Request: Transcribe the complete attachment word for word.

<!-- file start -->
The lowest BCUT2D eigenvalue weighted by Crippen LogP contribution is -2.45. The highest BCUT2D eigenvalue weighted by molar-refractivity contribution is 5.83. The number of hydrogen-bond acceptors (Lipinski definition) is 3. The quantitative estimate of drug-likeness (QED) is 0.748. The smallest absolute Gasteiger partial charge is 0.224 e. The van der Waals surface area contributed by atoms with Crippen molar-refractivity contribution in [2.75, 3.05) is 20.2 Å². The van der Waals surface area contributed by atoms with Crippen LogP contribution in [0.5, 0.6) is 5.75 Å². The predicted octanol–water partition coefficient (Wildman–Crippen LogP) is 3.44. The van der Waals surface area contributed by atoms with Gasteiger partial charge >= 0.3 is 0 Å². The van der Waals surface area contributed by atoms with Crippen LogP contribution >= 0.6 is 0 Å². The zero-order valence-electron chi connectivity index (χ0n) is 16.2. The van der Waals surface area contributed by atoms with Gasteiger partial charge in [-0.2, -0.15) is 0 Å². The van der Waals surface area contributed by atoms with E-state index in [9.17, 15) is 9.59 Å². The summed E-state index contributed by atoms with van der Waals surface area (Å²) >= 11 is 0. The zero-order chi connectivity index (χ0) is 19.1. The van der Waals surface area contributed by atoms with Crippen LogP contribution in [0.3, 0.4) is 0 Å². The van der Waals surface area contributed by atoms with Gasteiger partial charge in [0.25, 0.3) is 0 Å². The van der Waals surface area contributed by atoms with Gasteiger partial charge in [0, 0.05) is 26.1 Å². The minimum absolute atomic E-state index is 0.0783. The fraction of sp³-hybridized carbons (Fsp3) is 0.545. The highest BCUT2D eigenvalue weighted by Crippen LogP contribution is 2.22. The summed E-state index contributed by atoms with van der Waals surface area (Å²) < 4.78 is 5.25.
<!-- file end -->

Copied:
The lowest BCUT2D eigenvalue weighted by Crippen LogP contribution is -2.45. The highest BCUT2D eigenvalue weighted by molar-refractivity contribution is 5.83. The number of hydrogen-bond acceptors (Lipinski definition) is 3. The quantitative estimate of drug-likeness (QED) is 0.748. The smallest absolute Gasteiger partial charge is 0.224 e. The van der Waals surface area contributed by atoms with Crippen molar-refractivity contribution in [2.75, 3.05) is 20.2 Å². The van der Waals surface area contributed by atoms with Crippen LogP contribution in [0.5, 0.6) is 5.75 Å². The predicted octanol–water partition coefficient (Wildman–Crippen LogP) is 3.44. The van der Waals surface area contributed by atoms with Gasteiger partial charge >= 0.3 is 0 Å². The van der Waals surface area contributed by atoms with Crippen LogP contribution >= 0.6 is 0 Å². The zero-order valence-electron chi connectivity index (χ0n) is 16.2. The van der Waals surface area contributed by atoms with Gasteiger partial charge in [-0.2, -0.15) is 0 Å². The van der Waals surface area contributed by atoms with E-state index in [9.17, 15) is 9.59 Å². The summed E-state index contributed by atoms with van der Waals surface area (Å²) >= 11 is 0. The zero-order chi connectivity index (χ0) is 19.1. The van der Waals surface area contributed by atoms with Crippen LogP contribution in [0.3, 0.4) is 0 Å². The van der Waals surface area contributed by atoms with Gasteiger partial charge in [0.25, 0.3) is 0 Å². The van der Waals surface area contributed by atoms with Gasteiger partial charge in [0, 0.05) is 26.1 Å². The minimum absolute atomic E-state index is 0.0783. The fraction of sp³-hybridized carbons (Fsp3) is 0.545. The highest BCUT2D eigenvalue weighted by Crippen LogP contribution is 2.22. The summed E-state index contributed by atoms with van der Waals surface area (Å²) < 4.78 is 5.25.